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Tax-saving funds: Where to invest?
Personalfn.com | January 25, 2007 10:42 IST
Being in the last quarter of the financial year, tax-planning is a top priority for most investors. Investments in designated avenues are eligible for a deduction (of up to Rs 100,000) from gross total income under Section 80C of the Income Tax Act.
Some of the popular investment avenues are National Savings Certificate (NSC), Public Provident Fund (PPF) and tax-saving funds (also referred to as Equity-Linked Saving Schemes -- ELSS).
With various investment avenues on hand, where should you invest? Among all the "eligible" investment avenues, tax-saving funds are likely to emerge as favourites with investors with an appetite for risk.
Since investments in tax-saving funds are subject to a 3-year lock-in, the same is an appropriate time frame for evaluating tax-saving funds. Over the last 3 years, Magnum Tax Gain has clocked a compounded annual growth rate (CAGR) of 65.84% and is the top performer in the segment.
HDFC Tax Saver has posted an NAV appreciation of 53.00% CAGR, followed by Sundaram Tax Saver (48.44% CAGR) and PruICICI Tax (46.89% CAGR).
Standard Deviation (SD) is a measure of the volatility in a mutual fund's performance; a lower SD effectively implies lower risk.
HDFC Long Term Advantage (Standard Deviation 5.36%) pitches in a good performance on the volatility control front vis-�-vis its peers. Franklin India Tax Shield (6.15%) and Magnum Tax gain (6.51%) also deliver noteworthy performances. PruICICI Tax (8.68%) fares the worst in the peer group.
Sharpe Ratio (SR) is used to evaluate how well the mutual fund has compensated investors for the risk borne. For this purpose the mutual fund's returns are compared vis-�-vis those of a risk-free instrument (usually a government security). The higher a fund's Sharpe Ratio, the better is the fund's performance on the risk-adjusted return front.
Magnum Tax Gain (Sharpe Ratio 0.68%) leads the pack, followed by HDFC Tax Saver (0.51%). Tata Tax Saving (0.33%) languishes at the lowermost rung in the peer group.
Over longer time frames (3-year and 5-year), tax-saving funds have been successful in outperforming the benchmark indices, i.e. S&P CNX Nifty and BSE Sensex.
However, this does not imply that one can invest in any tax-saving fund. To select the right fund, investors need to first evaluate their risk profile and also assess the funds on parameters like the investment style, performance and risk, among others.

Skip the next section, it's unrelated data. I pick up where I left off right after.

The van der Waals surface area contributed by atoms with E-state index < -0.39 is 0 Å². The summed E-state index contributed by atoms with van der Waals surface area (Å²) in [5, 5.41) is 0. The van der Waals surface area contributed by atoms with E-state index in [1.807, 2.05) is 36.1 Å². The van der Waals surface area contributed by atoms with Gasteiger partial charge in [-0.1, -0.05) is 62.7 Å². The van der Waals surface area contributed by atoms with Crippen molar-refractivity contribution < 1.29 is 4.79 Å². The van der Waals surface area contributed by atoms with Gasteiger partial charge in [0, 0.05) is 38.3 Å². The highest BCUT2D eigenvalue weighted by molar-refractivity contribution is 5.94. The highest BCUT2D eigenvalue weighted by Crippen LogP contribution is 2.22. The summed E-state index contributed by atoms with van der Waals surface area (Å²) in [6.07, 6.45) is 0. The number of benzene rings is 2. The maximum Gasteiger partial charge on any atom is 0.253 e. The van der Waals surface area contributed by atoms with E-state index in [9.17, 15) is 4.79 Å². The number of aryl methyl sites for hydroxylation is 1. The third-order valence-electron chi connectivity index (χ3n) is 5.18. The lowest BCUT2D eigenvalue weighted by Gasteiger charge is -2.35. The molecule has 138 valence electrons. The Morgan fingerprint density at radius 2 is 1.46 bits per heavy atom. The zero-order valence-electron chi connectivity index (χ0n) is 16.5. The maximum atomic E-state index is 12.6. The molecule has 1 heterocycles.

1. Assess your risk profile
Unlike other tax-saving avenues i.e. PPF and NSC which offer assured returns, tax-saving funds are market-linked in nature i.e. they don't offer assured returns. Investors would do well to assess their risk profile before investing in a tax-saving fund.
Secondly, mutual funds adhere to various investment styles. For example, some adhere to the growth style of investing (aggressively managed funds), while others follow the value style of investing (conservatively managed funds).
It is important for investors to select a fund that suits their investment objective. HDFC Tax Saver is an aggressively managed (growth styled) tax-saving fund; conversely, another tax-saving fund from the same fund house, i.e. HDFC Long Term Advantage, is a value styled fund and hence rather conservatively managed.
2. Evaluate the fund house
The fund house's investment philosophy plays a vital role in determining the long-term performance of the schemes. It is crucial for investors to evaluate the fund house on parameters like fund management philosophy, investment approach and processes (team-based or individualistic process), before making an investment decision.
Investors must avoid investing in fund houses that are over dependent on star fund managers. Because, when a star fund manager leaves, he could possibly "take the performance" with him.
Instead, invest in a fund house that pursues a process-driven (team approach) investment style where performances do not suffer, even if the fund manager leaves. E.g. Franklin Templeton Mutual Fund and HDFC Mutual Fund are some of the fund houses that adhere to a team-based investment approach.
3. Select right option
As mentioned earlier, investments in tax-saving funds are subject to a 3-year lock-in period; hence the investment tends to be rather illiquid vis-�-vis one made in an open-ended equity fund. Investors who need cash flows at periodic intervals (returns are not assured, it mainly depends on the fund's performance) can opt for the dividend option.
However, investors for whom liquidity is not a priority can select growth option. The advantage of selecting the growth option is that over the long-term, money taken out in the form of dividend works against the principal of compounding.
Irrespective of how attractive a given investment proposition seems, investors must consider investing in the same, only if it matches their risk profile and makes a fit in their portfolio.
Tax-saving funds are no different. While tax-saving funds should occupy a dominant portion of the risk-taking investor's tax-saving portfolio, investors with a low-moderate risk appetite should continue investing in conventional assured return schemes.
Tax-saving funds can occupy a smaller portion of the portfolio from a diversification perspective.
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